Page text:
NASA has successfully tested the first deep space communications network modeled on the Internet.
Working as part of a NASA-wide team, engineers from NASA's Jet Propulsion Laboratory in Pasadena, Calif., used software called Disruption-Tolerant Networking, or DTN, to transmit dozens of space images to and from a NASA science spacecraft located about more than 32 million kilometers (20 million miles) from Earth.
"This is the first step in creating a totally new space communications capability, an interplanetary Internet," said Adrian Hooke, team lead and manager of space-networking architecture, technology and standards at NASA Headquarters in Washington.
although I think you would find the expenditures to procure this service would be very high indeed for people in space
Originally posted by rayzr
productivity on the ISS will drop tenfold when the astronaughts get onto facebook!
if theyre anything like the majority of idiots of who use facebook like this, the spacestation will crash itself in spite.
The first permanent node of the “interplanetary internet” has been installed and tested out aboard the International Space Station, in what NASA officials say is the first step to a communication system that could one day span the solar system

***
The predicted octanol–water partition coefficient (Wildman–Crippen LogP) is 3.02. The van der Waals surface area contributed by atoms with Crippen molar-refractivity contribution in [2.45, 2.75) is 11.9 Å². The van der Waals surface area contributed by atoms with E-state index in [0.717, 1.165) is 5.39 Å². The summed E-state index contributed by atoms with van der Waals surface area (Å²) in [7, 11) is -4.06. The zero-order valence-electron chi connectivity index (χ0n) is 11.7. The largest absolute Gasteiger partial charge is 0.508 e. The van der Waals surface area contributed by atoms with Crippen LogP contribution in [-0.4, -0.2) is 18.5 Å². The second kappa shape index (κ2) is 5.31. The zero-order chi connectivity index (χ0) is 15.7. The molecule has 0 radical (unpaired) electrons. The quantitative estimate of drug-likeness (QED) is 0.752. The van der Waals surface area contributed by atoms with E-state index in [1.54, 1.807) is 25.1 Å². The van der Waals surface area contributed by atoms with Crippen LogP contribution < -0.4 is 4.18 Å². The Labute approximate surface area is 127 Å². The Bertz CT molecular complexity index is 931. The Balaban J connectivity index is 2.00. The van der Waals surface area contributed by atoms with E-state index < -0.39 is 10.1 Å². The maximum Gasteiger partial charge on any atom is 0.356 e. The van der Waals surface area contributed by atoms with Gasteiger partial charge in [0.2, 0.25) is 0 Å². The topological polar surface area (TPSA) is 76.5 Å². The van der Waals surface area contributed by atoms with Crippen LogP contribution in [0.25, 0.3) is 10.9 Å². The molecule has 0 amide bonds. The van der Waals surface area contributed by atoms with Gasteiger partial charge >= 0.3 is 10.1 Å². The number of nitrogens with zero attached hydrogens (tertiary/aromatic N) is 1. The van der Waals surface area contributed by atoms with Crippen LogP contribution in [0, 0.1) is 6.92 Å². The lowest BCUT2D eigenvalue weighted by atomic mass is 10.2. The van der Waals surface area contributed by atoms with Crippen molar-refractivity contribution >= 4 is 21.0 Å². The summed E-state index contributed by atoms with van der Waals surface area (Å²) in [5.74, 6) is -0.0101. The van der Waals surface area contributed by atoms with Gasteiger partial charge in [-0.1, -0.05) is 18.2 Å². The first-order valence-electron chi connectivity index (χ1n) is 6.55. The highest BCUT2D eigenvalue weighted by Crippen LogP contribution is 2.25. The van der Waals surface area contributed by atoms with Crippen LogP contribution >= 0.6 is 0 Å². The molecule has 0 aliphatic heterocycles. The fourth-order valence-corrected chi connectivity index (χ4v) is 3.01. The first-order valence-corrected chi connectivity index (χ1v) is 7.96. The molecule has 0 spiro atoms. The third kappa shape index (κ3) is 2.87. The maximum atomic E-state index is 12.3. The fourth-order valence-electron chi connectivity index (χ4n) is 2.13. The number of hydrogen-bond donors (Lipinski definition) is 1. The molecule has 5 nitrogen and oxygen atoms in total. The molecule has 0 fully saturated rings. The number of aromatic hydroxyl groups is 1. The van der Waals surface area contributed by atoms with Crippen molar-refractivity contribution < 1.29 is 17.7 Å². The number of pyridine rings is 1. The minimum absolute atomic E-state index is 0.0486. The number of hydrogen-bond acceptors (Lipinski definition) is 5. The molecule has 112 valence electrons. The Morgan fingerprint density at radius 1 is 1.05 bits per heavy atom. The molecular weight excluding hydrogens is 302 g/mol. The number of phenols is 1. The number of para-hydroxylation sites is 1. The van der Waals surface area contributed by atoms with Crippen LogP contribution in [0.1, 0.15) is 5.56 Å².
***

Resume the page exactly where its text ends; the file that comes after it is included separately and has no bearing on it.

In just a few months, astronauts will be able to tweet live from the international space station. “NASA is trying to leverage the popularity of Twitter to get its message out,” said [researcher] Kevin Gifford…. “To tweet from space will have a lot of glitz value
While the Earth-bound internet uses a protocol called TCP/IP to allow distant machines to communicate over cables, the ISS payload uses delay-tolerant networking (DTN), which is being developed to cope with the patchy coverage in space that arises when spacecraft pass behind planets or suffer power outages [New Scientist]. The new DTN protocol doesn’t expect constant communication between machines, as the TCP/IP protocol does. Instead, data is transmitted from node to node in bundles, and each node is instructed to hold on to its bundle until it can communicate with another node that is able to receive the data.
Originally posted by LiquidLight
If my calculations are correct, at its closest it would take about three minutes for a signal to get to mars, which means six minutes round trip. I think faster than light technologies would have to be employed in order to do anything other than browsing web pages (very, very slowly, I might add).
Realistically, when your hurtling through space... a 3 minute wait time for a page to load... aint actually that bad.
will it be controlled and censored or do we have free reign in terms of content?